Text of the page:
@sebn good question! The person who is sceptical of Elm is very much non-technical. I agree that searching for curious/creative people is a much better way of finding someone that will go beyond simply copy-pasting a superficial fix to the current problem.
The decision maker may have used some JQuery or installed a Wordpress Plugin but have not hand-crafted any meaningful application logic from scratch or felt the pain of maintaining something with “moving target” dependencies. Sadly, without writing any Elm code, a non-technical decision maker is unlikely to see the benefits of type-safety and refactoring confidence and friendly compiler warnings which is where Elm shines compared to other options! Furthermore if the person is only focussed on delivering the current feature set as quickly as possible, and not concerned with long-term maintenance (because they won’t have to personally maintain whatever code is written), they tend to default to “ready made” over carefully crafted solutions. vs.
We intend to cover the availability of people with existing Elm skills in the post we’re writing, and demonstrate that there are many more people available who are both capable and want to use Elm than a basic keyword search on a CV/recruitment site reveals.
The trick to finding great people is having an interesting job description, flexible working conditions (e.g: remote work) and great company culture that invites people to apply.
Sadly, most companies don’t put in the effort in any of these areas and instead want to simply hire someone for the “job to be done” with the same convenience someone with the munchies going to the corner store to buy a pack of chips.
As you say, HR only have a “hard time” finding people if they are focussed on finding the Elm keyword on a person’s CV or LinkedIn profile. Anyone hiring someone to do a technical job should focus on one thing: evidence of proactive learning.
Paul Graham described this eloquently in 2004 when comparing the search for
Python (a comparatively “new” language at the time) vs.
Java (established industry-leader) programmers:
“…you could get smarter programmers to work on a Python project than you could to work on a Java project.”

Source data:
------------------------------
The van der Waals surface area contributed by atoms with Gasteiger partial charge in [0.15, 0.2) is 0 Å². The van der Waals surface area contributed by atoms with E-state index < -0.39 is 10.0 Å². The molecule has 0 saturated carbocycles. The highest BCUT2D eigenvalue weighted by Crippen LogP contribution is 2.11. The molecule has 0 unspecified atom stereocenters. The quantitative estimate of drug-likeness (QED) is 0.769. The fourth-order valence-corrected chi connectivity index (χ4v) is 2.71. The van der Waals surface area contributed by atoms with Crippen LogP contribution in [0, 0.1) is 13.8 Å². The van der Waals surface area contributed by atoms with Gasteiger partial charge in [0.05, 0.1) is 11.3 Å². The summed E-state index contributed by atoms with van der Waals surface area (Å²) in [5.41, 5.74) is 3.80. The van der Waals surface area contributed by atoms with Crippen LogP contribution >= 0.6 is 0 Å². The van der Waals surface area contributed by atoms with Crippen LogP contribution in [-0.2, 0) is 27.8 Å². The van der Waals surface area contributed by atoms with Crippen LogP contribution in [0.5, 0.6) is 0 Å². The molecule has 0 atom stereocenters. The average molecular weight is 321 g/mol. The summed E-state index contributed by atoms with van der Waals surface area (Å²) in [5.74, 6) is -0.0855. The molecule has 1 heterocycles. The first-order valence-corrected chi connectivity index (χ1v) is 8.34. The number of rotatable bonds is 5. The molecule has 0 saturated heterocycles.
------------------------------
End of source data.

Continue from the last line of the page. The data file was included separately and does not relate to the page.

“It’s a lot of work to learn a new programming language. And people don’t learn Python because it will get them a job; they learn it because they genuinely like to program and aren’t satisfied with the languages they already know.”
The Python Paradox: http://www.paulgraham.com/pypar.html
At the time
Java was taught in universities whereas
Python was not. So the people who learned
Python did so out of curiosity to try something
Essentially, hire people who are conscientious about learning
The chances that someone already knows how to do everything in a given app are low (unless it’s a cookie-cutter Wordpress website, Shopify store or similarly straightforward project where everything is a “solved problem” that requires limited thought…). The person’s ability to learn fast and not be overwhelmed by
new challenges is far more important than existing knowledge.
One of the advantages of GitHub is that it’s easy to see if the person has a genuine curiosity for learning Elm (they have a personal project that uses it and have “starred” a few Elm repos/examples) this is a good “filter”.
If there are a million people with coal mining skills (or something equally irrelevant to the problem you are trying to solve) what does it matter if what you need is one person with electric car battery management experience? If a decision maker uses an availability bias or have an incomplete understanding of the problem’s lifecycle to make technology decisions, they will end up hiring the wrong person to produce the wrong result.
Not saying that Elm is always the “right” choice for all web projects.
Just that in many front-end heavy web apps, it’s by far the wisest choice for both short-term delivery and long-term sustainability of the project! Decision makers who embrace Elm see huge benefits both in terms of the quality product they are building and the high calibre people they can attract to work on it.
We need to get more evidence of this so we aren’t asking anyone to have “faith”.